Lynn Orr, undersecretary for science and energy at the U.S. Department of Energy (DOE), spoke at MIT Thursday about the department’s newly issued Quadrennial Technology Review, which sums up the top priorities for research over the next four years. The report was the result of a long process and, according to Orr, provides “a snapshot of where we stand in the energy technology world, and an assessment of where the research opportunities lie.”
The report should be useful, Orr said, for the DOE itself and for universities, industry, and “pretty much anybody who’s interested in the energy landscape.” He explained that the report outlines approaches to energy research based on three overriding goals: economic security, energy security, and environmental security.
To illustrate what basic research in energy technologies can accomplish — and why it’s essential to accelerate that process as much as possible — Orr cited the steam engine, which at its invention in the 1700s was only 0.5 percent efficient at converting heat energy into work. Over time, he added, the efficiency of systems for converting fuel to energy has improved to “north of 70 percent or so — but it took 300 years to get there.”
Orr expressed the hope that progress on new energy technologies will proceed faster than that, but added, “It does tell you when a lot of smart engineers and scientists and industrial researchers put their minds to it, a lot of good stuff can happen.”
Orr was sworn in as undersecretary for science and energy last December. In this role, he is the principal advisor on clean energy technologies and science and energy research initiatives to Secretary of Energy Ernest Moniz — who was previously a longtime member of the MIT faculty and founding director of the MIT Energy Initiative (MITEI), which was the host for Orr’s talk.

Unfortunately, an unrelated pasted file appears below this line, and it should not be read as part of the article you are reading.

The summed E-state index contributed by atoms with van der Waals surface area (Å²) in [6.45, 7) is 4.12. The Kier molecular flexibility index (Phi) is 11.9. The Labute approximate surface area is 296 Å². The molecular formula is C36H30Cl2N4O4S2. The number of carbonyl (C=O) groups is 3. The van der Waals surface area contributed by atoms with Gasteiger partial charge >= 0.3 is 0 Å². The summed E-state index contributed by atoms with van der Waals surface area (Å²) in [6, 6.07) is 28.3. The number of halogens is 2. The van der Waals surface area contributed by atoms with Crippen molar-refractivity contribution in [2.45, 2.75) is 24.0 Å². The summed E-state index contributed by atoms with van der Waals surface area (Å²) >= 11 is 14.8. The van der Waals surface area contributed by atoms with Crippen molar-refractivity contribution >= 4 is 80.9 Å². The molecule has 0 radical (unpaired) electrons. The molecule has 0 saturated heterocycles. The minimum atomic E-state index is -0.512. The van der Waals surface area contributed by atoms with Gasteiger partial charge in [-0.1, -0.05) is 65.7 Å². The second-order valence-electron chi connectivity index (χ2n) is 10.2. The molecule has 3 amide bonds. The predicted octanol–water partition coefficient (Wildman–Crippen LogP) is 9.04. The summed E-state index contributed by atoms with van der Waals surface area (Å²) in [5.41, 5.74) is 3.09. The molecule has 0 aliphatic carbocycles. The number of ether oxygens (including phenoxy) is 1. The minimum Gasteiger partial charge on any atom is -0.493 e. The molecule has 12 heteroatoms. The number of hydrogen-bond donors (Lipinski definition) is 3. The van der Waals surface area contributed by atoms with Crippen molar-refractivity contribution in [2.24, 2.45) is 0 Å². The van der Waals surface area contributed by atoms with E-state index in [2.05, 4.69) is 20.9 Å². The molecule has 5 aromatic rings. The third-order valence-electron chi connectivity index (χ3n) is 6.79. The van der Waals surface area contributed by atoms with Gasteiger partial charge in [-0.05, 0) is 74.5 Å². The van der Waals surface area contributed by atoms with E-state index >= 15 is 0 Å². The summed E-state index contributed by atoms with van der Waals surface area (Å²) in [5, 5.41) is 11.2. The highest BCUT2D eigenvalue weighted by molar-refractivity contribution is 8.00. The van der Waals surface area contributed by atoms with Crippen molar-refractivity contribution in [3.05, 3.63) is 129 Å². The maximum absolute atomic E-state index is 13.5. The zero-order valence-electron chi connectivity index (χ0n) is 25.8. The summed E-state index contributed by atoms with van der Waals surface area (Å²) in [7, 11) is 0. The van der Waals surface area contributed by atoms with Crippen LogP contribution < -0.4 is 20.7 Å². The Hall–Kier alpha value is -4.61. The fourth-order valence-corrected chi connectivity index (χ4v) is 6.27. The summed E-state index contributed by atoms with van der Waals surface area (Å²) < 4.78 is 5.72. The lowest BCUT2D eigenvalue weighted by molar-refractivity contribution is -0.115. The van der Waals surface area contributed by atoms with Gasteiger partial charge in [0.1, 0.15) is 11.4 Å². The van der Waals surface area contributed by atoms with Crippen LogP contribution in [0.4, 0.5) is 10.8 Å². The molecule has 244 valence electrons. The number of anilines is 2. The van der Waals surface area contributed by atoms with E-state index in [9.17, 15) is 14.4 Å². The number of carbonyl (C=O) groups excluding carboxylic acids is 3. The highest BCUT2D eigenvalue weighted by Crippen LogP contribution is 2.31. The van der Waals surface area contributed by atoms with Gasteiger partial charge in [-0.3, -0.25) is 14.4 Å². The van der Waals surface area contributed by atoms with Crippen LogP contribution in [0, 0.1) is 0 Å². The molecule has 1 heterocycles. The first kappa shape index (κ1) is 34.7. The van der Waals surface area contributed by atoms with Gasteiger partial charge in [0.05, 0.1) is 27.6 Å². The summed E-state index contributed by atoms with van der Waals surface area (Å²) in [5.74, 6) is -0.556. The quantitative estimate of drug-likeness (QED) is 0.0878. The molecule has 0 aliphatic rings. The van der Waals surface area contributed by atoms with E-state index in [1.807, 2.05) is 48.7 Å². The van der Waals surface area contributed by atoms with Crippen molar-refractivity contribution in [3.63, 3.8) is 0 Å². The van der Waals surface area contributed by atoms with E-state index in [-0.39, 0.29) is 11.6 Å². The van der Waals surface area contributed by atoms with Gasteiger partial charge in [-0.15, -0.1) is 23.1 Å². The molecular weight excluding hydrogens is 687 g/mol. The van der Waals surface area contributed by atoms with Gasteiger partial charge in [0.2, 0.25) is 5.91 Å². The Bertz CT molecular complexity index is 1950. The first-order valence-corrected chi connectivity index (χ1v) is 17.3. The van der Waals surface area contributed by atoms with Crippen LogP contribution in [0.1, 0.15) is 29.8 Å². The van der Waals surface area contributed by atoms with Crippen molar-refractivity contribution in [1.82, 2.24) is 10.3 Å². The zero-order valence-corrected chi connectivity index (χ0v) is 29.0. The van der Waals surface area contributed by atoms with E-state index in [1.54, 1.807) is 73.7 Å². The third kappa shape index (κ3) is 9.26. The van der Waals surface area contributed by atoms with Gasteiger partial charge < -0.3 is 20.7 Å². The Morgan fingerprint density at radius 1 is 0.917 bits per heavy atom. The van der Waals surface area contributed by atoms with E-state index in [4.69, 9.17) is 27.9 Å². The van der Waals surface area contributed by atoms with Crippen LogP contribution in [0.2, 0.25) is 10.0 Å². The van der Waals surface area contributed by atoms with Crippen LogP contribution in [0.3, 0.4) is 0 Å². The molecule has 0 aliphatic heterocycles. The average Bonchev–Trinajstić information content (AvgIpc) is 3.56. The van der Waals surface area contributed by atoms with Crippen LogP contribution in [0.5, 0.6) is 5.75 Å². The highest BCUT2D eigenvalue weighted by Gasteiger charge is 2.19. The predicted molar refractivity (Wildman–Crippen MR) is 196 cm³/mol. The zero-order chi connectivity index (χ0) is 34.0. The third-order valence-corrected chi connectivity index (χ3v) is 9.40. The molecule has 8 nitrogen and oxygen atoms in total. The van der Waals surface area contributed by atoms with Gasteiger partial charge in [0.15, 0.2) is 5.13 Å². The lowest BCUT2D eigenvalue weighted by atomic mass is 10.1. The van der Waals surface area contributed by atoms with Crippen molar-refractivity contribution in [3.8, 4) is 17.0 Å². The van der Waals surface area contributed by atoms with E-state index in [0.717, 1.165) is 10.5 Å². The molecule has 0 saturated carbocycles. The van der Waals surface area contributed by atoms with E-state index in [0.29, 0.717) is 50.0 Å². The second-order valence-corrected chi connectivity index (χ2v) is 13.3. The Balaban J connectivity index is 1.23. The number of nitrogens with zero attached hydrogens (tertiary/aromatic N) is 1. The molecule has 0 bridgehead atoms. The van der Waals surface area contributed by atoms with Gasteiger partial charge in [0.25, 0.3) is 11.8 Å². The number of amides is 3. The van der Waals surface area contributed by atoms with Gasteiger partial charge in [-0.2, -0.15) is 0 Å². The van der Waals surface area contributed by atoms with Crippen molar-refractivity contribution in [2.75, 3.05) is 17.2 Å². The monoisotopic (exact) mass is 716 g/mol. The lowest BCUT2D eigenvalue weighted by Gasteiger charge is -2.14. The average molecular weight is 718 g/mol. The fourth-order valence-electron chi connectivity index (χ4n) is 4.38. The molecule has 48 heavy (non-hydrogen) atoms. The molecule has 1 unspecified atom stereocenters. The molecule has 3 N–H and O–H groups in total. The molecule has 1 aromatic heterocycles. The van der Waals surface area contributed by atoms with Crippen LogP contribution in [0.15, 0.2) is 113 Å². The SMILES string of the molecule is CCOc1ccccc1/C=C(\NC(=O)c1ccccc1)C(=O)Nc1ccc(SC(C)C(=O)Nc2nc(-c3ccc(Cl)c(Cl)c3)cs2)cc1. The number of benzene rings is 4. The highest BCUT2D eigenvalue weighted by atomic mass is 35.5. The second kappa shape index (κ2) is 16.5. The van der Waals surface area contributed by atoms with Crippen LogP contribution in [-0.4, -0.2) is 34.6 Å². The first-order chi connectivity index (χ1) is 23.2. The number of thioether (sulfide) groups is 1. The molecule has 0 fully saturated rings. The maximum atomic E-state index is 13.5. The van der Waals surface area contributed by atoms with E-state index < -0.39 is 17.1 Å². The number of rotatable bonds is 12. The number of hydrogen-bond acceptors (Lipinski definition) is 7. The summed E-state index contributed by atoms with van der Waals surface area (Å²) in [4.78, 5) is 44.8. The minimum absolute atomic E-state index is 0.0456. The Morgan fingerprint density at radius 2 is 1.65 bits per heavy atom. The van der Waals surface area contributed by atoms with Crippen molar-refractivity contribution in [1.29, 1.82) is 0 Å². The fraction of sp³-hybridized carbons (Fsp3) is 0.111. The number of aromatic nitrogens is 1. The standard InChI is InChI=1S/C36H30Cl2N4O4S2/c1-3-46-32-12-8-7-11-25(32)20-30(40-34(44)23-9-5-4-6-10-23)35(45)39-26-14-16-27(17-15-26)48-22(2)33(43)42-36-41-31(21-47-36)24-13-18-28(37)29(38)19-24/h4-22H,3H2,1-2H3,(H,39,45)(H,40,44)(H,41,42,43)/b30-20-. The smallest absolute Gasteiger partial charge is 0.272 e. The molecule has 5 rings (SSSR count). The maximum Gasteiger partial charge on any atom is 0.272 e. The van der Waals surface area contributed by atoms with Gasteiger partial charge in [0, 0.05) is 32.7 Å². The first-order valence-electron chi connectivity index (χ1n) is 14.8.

“The Quadrennial Technology Review provides an important assessment of our current national energy technology portfolio, and highlights many of the areas we need to prioritize for the future,” said Robert Armstrong, MITEI’s current director. “From our perspective, expanding long-term federal funding for basic energy research is one of the most essential steps our government can take to help meet the country’s energy demands by 2050.”
“He’s a giant voice and a very prominent figure in energy,” Ruben Juanes, an associate professor of civil and environmental engineering, said in introducing Orr. Juanes was one of Orr’s graduate students at Stanford University.
“We have an opportunity now, and that opportunity is to transform the energy systems for this country, and indeed the world,” Orr said. Doing so, he added, requires effectively managing the complex of interacting systems that affect energy production and use.
The new DOE report has chapters covering each of the major areas of energy production and use, including solar, wind, and nuclear power; carbon capture and sequestration for fossil-fuel plants; the electric grid; and energy storage systems. Each topic is also covered in much greater detail in a set of single-topic assessments accompanying the main report.
A smarter grid